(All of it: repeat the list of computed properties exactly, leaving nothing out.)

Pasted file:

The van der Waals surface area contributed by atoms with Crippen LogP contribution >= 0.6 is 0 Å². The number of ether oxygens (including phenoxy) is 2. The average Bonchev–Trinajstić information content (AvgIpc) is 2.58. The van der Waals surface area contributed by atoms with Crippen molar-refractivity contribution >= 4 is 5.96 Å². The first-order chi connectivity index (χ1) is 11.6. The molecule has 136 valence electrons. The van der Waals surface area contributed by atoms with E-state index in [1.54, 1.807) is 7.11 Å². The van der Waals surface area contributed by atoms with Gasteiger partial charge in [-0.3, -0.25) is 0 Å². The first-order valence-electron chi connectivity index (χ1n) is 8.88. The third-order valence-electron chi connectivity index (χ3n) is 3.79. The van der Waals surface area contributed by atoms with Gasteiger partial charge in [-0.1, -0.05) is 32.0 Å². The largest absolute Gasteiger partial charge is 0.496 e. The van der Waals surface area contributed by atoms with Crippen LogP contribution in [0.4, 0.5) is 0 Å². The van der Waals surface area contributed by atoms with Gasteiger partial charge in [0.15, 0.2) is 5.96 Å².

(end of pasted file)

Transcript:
The van der Waals surface area contributed by atoms with Crippen LogP contribution >= 0.6 is 0 Å². The number of ether oxygens (including phenoxy) is 2. The average Bonchev–Trinajstić information content (AvgIpc) is 2.58. The van der Waals surface area contributed by atoms with Crippen molar-refractivity contribution >= 4 is 5.96 Å². The first-order chi connectivity index (χ1) is 11.6. The molecule has 136 valence electrons. The van der Waals surface area contributed by atoms with E-state index in [1.54, 1.807) is 7.11 Å². The van der Waals surface area contributed by atoms with Gasteiger partial charge in [-0.3, -0.25) is 0 Å². The first-order valence-electron chi connectivity index (χ1n) is 8.88. The third-order valence-electron chi connectivity index (χ3n) is 3.79. The van der Waals surface area contributed by atoms with Gasteiger partial charge in [-0.1, -0.05) is 32.0 Å². The largest absolute Gasteiger partial charge is 0.496 e. The van der Waals surface area contributed by atoms with Crippen LogP contribution in [0.4, 0.5) is 0 Å². The van der Waals surface area contributed by atoms with Gasteiger partial charge in [0.15, 0.2) is 5.96 Å².